Lauren Rosenthal, KUCB - Unalaska
Lauren Rosenthal is a reporter for KUCB in Unalaska.
A state board has fined Greenpeace $15,000 for traveling through Alaskan waters without a marine pilot. The violation occurred during Greenpeace’s “Save the Arctic” tour to protest Shell’s oil exploration in July 2012.
Representative Bob Herron is being fined for ethics violations, dating back to when he was first elected to the Legislature in 2009. The House ethics committee found that Herron knowingly withheld “sufficient detail” on his business ventures with another legislator – Senator Lyman Hoffman.
Seward Ship’s Drydock was only supposed to spend a few months fixing up the Tustumena ferry. Instead, it took them a year to finish extensive repairs on the 50-year-old vessel. The shipyard is now seeking millions of dollars in extra payment from the state of Alaska.
In Alaska, fishermen and scientists have a long history of working together to figure out how to catch fish in a way that’s safe – for crew members, and for the species out in the ocean. Now, there’s a plethora of research groups out there wanting to set up those partnerships – but, it’s getting harder to organize their efforts.
A fight on the F/V Alaska Juris landed one crew member in the hospital with knife wounds, and another three behind bars. According to preliminary police reports, 47-year-old Wayland Smith and his coworker had a disagreement aboard the Alaska Juris on Thursday night. The 238-foot catcher-processer was anchored in Captains Bay to offload seafood to a tramper.
Massive weather events have shaken up coastal communities in Alaska and Philippines this month. Now, two state legislators are asking their constituents to support to relief efforts on both fronts.
A Delta flight traveling from Tokyo to San Francisco made an emergency stop in the remote community of Cold Bay on Wednesday.
Unalaska police have arrested another person in connection with alleged drug sales, and levied more charges against suspects who are already in custody.
The nine men who were arrested this week in Unalaska and charged with felony drug offenses have made their first appearances in court.
Nine people were arrested in Unalaska Wednesday during a day-long drug bust. Deputy Police Chief Michael Holman says the operation started around 12:45 p.m. and concluded around midnight. Officers executed ten search warrants, following up on new leads from an undercover investigation into drug sales over the last few months.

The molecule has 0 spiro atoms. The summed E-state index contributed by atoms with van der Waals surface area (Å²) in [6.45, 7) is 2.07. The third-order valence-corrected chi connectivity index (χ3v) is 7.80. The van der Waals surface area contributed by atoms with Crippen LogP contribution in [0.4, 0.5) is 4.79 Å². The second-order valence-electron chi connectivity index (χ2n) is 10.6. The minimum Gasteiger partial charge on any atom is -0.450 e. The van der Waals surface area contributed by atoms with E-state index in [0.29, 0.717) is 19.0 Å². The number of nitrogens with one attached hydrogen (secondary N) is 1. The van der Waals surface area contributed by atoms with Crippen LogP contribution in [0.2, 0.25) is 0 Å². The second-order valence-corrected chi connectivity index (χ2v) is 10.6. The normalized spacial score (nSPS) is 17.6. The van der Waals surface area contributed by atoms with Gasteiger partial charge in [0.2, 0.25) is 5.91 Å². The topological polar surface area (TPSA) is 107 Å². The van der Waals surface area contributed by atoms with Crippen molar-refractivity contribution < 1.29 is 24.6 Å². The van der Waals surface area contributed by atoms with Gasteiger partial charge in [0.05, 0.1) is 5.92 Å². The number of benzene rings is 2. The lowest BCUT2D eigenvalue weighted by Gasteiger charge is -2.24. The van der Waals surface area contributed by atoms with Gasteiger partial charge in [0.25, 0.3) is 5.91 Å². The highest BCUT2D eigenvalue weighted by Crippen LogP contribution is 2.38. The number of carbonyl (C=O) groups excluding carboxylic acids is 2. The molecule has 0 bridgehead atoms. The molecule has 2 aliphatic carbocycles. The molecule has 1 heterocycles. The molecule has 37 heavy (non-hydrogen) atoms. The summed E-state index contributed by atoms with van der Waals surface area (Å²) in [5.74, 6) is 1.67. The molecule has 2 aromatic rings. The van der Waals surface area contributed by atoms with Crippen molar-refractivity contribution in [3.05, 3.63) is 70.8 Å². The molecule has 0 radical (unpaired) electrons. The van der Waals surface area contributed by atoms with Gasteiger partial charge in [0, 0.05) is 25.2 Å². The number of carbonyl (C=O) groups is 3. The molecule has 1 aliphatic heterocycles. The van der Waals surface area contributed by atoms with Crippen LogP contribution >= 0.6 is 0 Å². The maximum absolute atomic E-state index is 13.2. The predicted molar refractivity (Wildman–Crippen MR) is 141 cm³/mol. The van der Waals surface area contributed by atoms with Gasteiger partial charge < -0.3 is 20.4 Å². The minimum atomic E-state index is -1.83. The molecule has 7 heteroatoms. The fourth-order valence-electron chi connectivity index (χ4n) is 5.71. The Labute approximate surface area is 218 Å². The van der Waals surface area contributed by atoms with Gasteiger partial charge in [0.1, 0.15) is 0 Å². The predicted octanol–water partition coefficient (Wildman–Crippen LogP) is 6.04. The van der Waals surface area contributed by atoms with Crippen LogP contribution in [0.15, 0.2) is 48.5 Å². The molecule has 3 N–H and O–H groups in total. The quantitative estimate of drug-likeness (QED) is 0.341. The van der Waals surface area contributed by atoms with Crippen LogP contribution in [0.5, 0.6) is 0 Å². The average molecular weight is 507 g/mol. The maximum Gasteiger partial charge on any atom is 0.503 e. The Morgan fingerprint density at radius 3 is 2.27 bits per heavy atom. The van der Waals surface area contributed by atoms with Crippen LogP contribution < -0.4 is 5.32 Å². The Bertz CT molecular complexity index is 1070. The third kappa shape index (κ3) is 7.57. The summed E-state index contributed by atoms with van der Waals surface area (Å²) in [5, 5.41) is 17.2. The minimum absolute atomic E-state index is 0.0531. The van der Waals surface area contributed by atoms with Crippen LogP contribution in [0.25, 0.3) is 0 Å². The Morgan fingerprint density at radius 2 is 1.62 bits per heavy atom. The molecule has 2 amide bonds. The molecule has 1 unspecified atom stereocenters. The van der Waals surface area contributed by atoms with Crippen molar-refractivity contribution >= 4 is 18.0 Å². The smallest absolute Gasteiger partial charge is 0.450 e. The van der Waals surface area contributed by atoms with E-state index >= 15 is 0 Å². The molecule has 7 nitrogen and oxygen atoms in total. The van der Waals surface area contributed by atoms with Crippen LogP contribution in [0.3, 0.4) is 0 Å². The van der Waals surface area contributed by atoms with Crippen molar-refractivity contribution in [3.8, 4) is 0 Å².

The Alaska Board of Fish voted to set up two new state-managed fisheries in the Aleutians at their meeting in Anchorage this week. A Pacific cod fishery will open up in the Bering Sea north of Cape Sarichef each year starting a week after the federally managed parallel fishery, and stay open until the harvest is taken or August 28.
Alaska’s king crab fishing furlough is over. Most of the fleet received their quota permits from the National Marine Fisheries Service by the end of the day Thursday. NMFS employees had been furloughed during the government shutdown. They sped through the permits when they got back to work yesterday morning.
Almost four months after it sank near Dillingham, the fishing tender Lone Star has been lifted off the bottom and is on its way to Unalaska.
Today was the official opening of Alaska’s king crab season. About a half a dozen boats catching community development quota, issued by the state, got to head out and start fishing. But as KUCB’s Lauren Rosenthal reports, hundreds of other fishermen were stuck in port, waiting for the federal government to reopen and issue their crab permits.
As it stands, the Bering Sea crab harvest is on hold until fishermen receive their permits from federal government. But three Pacific Northwest congressional leaders have an idea to get the season back on schedule.